Who was the first president to have his inauguration broadcast on television?

Olivia Olphin January 20, 2021
Who was the first president to have his inauguration broadcast on television?

Who was the first president to have his inauguration broadcast on television? As today, 20 January, marks the inauguration of Joe Biden as President of the United States, let’s take a look at some inauguration facts and firsts.

Who was the first president to have his inauguration broadcast on television?

The first televised inauguration was that of President Harry S. Truman in 1949.

Truman’s inauguration and speech were watched by over 10 million people all over the US.

However, the first ever inauguration ever to be broadcast was Calvin Coolidge’s in 1925, via radio.

Decades later, President Bill Clinton’s inauguration was the first to have been broadcast live on the internet.

Harry Truman was first sworn into the White House in 1945. He is best known for making the decision to drop the atomic bomb on Hiroshima and Nagasaki, effectively ending the US’s involvement in the Second World War and kickstarting the Cold War.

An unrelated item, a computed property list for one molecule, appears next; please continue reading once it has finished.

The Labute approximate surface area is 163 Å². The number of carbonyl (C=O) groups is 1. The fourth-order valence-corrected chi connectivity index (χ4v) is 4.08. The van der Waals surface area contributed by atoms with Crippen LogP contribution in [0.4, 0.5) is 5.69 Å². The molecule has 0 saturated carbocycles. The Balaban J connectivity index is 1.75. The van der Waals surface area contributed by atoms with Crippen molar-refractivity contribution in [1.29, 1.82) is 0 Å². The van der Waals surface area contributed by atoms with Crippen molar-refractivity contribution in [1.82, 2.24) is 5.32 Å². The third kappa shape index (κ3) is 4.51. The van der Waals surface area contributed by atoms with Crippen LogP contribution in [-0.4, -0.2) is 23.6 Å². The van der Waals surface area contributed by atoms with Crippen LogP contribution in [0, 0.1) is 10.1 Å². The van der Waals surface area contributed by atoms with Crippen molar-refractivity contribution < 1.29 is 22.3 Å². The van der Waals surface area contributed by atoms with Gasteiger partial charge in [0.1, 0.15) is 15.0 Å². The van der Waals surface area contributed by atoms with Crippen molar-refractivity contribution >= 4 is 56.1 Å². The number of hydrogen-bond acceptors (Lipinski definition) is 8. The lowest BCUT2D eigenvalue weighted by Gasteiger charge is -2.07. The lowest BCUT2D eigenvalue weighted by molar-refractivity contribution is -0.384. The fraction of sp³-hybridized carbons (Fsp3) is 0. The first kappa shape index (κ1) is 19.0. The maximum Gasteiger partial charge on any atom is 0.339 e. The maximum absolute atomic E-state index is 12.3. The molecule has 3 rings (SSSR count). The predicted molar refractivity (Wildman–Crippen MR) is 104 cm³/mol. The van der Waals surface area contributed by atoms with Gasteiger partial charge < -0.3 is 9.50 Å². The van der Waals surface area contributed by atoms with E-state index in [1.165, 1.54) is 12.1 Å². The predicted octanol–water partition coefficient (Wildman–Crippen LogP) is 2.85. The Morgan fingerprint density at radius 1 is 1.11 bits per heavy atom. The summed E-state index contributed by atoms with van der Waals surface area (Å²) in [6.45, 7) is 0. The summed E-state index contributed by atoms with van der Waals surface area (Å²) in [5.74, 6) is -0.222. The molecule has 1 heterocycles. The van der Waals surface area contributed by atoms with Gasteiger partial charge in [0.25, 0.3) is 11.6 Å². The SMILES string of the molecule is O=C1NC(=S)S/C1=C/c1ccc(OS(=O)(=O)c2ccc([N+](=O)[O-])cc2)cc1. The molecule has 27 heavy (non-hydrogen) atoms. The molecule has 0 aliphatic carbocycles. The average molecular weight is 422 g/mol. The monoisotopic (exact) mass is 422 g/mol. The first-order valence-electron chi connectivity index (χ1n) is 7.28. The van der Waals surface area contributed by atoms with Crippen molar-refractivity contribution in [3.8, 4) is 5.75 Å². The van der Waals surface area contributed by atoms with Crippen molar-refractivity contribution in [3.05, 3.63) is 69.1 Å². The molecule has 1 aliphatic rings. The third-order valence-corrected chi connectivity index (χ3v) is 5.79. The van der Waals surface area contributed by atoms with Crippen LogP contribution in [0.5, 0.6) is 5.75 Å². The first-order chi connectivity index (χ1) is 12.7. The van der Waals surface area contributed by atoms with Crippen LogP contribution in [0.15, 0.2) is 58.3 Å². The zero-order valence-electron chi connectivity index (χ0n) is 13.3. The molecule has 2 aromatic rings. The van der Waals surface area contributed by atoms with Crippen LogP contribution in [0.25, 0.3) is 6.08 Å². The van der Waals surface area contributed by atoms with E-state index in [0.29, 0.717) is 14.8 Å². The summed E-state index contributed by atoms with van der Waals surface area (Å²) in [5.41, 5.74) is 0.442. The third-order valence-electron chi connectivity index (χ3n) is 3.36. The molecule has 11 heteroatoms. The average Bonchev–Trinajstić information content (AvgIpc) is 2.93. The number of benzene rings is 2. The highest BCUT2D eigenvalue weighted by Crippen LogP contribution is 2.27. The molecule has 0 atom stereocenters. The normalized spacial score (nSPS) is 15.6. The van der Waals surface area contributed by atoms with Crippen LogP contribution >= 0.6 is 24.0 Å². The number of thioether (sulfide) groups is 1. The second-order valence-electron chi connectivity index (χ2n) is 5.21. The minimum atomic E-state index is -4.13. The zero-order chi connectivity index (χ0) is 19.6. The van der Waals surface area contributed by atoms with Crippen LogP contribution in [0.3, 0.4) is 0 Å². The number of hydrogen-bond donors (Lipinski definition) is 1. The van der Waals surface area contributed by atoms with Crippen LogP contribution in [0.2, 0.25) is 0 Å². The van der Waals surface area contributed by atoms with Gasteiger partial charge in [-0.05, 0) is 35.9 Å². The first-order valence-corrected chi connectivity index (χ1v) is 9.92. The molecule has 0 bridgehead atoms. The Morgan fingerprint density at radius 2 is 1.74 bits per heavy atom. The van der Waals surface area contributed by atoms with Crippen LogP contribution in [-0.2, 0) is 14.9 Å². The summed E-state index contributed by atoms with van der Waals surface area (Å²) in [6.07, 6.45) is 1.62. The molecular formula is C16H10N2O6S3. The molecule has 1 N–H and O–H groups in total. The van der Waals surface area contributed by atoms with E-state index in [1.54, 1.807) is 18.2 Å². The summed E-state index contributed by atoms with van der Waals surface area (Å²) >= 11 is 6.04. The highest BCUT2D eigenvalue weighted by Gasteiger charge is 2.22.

President Truman also worked towards rebuilding cities in Europe after the Second World War, fought against communism, and entered the US into the Korean War.

Other inauguration firsts

The first president to be sworn into the presidency on the new date of 20 January was Franklin D. Roosevelt in 1937.

The date changed from 4 March to 20 January because of the ratification of the 20th Amendment, which reduced the presidential transition period.

Photo by Keystone Features/Getty Images

In 1961 Robert Frost became the first inaugural poet. He read his poem called The Gift Outright at the Kennedy inauguration.

Joe Biden will take an oath outside the Capitol building today. But in 1829, Andrew Jackson was the first president to be sworn in on the East Portico of the Capitol.

And, more than 150 years later, in 1981, Ronald Reagan was the first president to choose the West Terrace for his event.

President Biden will follow in Reagan’s footsteps and be sworn in from the west side of the building. However, the National Mall will be closed and supporters are being told to watch the inauguration on TV from the safety of their own homes.

Have something to tell us about this article?
Let us know
Olivia Olphin is an English Literature graduate and a film and literature fanatic. She has many years of reviewing experience, recently working as accredited press for the London Film Festival. She has also written widely about culture and sex education, as well as LGBTQ+ and women's issues.